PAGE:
This regimen was hard on the dogs; but it was hard on June too. For one thing, she was not used to walking twenty-odd miles a day. (Mrs. Drax could not explain why the sight of June’s crumpled car filled her with revulsion and panic, and June did not press her.) She could not take the dogs along, either, because Mrs. Drax did not like dogs, and dogs did not like her. When she and June’s dogs were in the same room together the dogs stood on one side and barked at Mrs. Drax while she sat on the other side and yelled right back at them, as though they were all debating some controversial new traffic law in town hall. And though June normally liked walking, since it gave her the opportunity to wave at her neighbors and smile kindly at strangers, she found that no one smiled back when she was with Mrs. Drax, who scowled at everyone: postmen, children, and panhandlers — especially panhandlers, whom she called “dirty bums” or “lazy beggars,” advised to seek employment, and sometimes spat at. June, who had always been flustered by panhandlers (she found that they made her feel awkward, privileged, and ungenerous whether she gave them spare change or not), was positively mortified by Mrs. Drax’s behavior. She apologized profusely and gave them all ten-dollar bills — so that, in time, the bums on their downtown route came to relish Mrs. Drax’s maltreatment, and even to like her a little; while June, they felt, was a “dumb cluck” and a “three-minute egg.”

Life with Mrs. Drax was not always so terrible. One day, while they rolled down Harper Street, Mrs. Drax napped in her chair, her head lolling back, and the sight of her puckered face, petulant even in sleep, gave June sentimental daydreams about a daughter who moves back home to nurse her dying mother . . .

June no longer wondered why Mrs. Drax was such a nasty person. When Mrs. Drax was awake, the question did not grip the imagination. When Mrs. Drax went rigid with frustration at some perceived wrong, thrusting out her pelvis and kicking her legs, or crumpled into a seething, trembling bomb of resentment, or exploded in a fulminating tantrum, it didn’t seem to matter much whether she acted this way because she had been spoiled as a child or deprived as an adolescent, or because her parents had been disgracefully poor or disgracefully rich, or because she had been forced to marry a man she did not love or had lost the one she did. Anything was possible; and probably at least one explanation was correct. But because Mrs. Drax was not a character in a novel, June could never know the real reasons. The thing to remember, she felt, was that there was some explanation. Nasty people were not born nasty, and did not choose to be nasty just for the fun of it. Something turned them that way; it was not their fault — so one could have sympathy for them. Or so at least June felt while Mrs. Drax slept.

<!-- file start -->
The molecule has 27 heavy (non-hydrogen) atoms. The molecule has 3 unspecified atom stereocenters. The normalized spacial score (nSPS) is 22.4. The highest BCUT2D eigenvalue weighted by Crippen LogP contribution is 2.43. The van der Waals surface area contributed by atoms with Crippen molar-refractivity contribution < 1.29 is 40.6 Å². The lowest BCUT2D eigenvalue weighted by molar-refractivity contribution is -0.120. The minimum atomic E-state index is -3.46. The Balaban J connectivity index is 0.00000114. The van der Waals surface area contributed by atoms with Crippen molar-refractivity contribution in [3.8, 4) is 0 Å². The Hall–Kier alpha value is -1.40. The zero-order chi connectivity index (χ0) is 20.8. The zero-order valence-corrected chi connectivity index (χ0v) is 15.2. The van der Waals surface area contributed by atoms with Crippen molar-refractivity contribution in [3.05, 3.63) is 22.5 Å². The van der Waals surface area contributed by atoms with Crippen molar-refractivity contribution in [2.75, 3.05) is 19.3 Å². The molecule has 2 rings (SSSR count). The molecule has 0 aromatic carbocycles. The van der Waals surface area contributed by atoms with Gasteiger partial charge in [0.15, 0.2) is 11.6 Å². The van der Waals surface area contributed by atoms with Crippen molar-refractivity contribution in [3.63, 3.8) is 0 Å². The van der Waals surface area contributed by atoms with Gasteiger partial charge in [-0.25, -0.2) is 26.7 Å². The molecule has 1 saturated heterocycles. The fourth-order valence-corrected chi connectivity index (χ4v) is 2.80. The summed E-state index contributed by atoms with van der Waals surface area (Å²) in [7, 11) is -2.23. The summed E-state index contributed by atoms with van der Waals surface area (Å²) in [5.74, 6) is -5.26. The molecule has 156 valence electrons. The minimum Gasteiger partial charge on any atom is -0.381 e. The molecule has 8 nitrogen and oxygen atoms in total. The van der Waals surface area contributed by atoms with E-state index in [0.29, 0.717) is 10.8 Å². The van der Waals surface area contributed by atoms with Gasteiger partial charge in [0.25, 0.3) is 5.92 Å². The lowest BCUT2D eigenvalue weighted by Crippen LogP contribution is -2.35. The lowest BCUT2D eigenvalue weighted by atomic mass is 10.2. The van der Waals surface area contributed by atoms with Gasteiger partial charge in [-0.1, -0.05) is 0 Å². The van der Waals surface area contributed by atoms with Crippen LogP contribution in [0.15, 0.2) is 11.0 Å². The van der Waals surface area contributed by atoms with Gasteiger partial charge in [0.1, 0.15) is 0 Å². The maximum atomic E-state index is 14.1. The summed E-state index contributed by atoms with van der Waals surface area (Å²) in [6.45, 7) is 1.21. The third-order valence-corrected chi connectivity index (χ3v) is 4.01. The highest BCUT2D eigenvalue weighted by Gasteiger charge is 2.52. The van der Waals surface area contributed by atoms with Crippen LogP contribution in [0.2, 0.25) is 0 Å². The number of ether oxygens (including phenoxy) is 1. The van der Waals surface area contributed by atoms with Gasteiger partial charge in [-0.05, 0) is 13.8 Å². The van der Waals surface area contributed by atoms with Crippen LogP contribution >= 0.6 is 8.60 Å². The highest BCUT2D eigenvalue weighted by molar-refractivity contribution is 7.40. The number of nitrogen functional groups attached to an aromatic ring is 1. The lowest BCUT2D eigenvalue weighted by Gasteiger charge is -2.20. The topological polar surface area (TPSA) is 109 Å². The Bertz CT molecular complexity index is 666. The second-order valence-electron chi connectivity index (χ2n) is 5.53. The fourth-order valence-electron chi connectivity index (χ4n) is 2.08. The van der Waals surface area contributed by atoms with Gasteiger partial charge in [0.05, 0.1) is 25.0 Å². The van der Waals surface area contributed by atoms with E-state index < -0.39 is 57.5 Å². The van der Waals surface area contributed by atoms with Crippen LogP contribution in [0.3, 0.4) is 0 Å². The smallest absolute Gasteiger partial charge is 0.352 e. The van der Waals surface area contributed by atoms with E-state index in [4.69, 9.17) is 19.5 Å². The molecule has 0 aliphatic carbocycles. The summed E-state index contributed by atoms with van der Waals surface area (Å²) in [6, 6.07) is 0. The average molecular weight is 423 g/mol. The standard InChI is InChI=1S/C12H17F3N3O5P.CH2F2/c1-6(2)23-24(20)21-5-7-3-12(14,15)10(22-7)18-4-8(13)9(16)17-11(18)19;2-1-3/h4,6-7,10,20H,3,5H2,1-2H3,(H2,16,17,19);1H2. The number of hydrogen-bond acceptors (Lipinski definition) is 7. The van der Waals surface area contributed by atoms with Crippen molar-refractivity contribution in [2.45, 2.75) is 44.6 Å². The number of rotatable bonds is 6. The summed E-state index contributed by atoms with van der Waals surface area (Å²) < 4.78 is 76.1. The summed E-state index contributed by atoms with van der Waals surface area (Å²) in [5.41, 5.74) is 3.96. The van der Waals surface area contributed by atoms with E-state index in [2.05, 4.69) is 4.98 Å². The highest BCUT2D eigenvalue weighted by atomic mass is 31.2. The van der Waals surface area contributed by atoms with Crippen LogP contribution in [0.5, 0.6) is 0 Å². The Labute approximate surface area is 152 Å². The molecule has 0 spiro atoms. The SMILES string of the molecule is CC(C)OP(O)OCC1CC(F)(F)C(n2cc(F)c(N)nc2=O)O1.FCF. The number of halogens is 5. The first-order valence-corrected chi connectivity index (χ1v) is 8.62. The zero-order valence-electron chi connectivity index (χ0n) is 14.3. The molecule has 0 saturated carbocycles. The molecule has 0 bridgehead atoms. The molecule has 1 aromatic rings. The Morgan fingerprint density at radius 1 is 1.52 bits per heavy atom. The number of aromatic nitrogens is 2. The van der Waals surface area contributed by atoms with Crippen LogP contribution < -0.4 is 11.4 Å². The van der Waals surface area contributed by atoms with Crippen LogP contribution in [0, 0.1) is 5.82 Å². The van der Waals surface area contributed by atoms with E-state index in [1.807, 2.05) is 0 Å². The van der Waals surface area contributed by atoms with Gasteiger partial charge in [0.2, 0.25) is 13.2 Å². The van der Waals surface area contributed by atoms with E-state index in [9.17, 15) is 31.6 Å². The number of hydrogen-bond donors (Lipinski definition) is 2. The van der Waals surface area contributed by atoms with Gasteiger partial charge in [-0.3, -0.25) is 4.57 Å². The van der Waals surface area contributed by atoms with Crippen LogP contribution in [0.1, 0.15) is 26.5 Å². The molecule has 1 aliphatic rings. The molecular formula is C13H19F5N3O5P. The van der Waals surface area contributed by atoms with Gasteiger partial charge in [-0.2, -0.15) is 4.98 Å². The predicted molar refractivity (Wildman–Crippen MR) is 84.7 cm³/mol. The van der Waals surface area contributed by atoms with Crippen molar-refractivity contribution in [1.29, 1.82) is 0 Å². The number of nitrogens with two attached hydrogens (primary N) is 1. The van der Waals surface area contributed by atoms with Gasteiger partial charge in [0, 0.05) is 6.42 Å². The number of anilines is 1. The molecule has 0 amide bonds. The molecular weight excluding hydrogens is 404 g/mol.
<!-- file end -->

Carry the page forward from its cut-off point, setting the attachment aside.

When Reginalda awoke, she caught June looking at her tenderly.

She understood by this time that June was no saleslady for a wheelchair manufacturer, but rather some kind of novelist — in other words, a filthy liar. The woman was obviously some kind of con artist; why else would she be nice? Besides, no one cheerful could be for real. She was so cheerful she was skittish. She spoke always in a chipper telemarketer’s voice, as if afraid you’d hang up on her before she could get her hooks in. And Reginalda did not like the way she peered out at you over her fat cheeks, like some cagey woodland rodent peering out of some hollow tree. The kinder and more considerate June was, the more Reginalda distrusted and disliked her.

“What are you looking at? Eyes on the road, short stack! You trying to break my legs on a telephone pole?”

June’s sympathetic daydreams fled; she bit her lip and sighed; her exasperation overflowed into speech before she could catch herself. “We’re not even moving, Reginalda. It’s a stop light.”

Reginalda believed that only weak, fickle people corrected themselves. “I know what a stop light is!” she screeched. Bystanders turned to look censoriously at June. What was she doing to that poor old lady?

The light changed, but June did not move.

“What’s the hold up? Get a move on, slowpoke!”

June gazed sadly into Mrs. Drax’s face. She tried to explain how unnecessary all this nastiness was. “Don’t you — It isn’t — We don’t have to — ” She gasped in frustration. If only she could write Mrs. Drax a nice long letter! “Darnit, Reginalda, I’m on your side. You don’t have to be so,” — she shook her arms and stamped her feet to illustrate Mrs. Drax’s character — “all the time, anymore. You know? Okay?”

A breathless gust of fear passed through Reginalda. She confused it for anger; then it became anger. She could no more identify the cause of this anger than she could have identified the genus of tree burning in a fireplace. Nor was she inclined to introspection. All she knew was that this tubby, meddlesome sneak was lecturing her. She lost her temper.

She swore and snorted and spat and flailed till the unmended bones in her arms and legs broke again. She bucked the wheelchair into the street and it began to roll downhill. June screamed and ran after it.

Late that night, after many hours at the hospital, June brought Mrs. Drax home. She put her in her own bedroom and made her as comfortable as possible in her new wheelchair; Mrs. Drax told her to keep her dirty sausage fingers to herself and to mind her own business. Then June went upstairs and locked herself in the attic, so that the dogs would not hear her cry.

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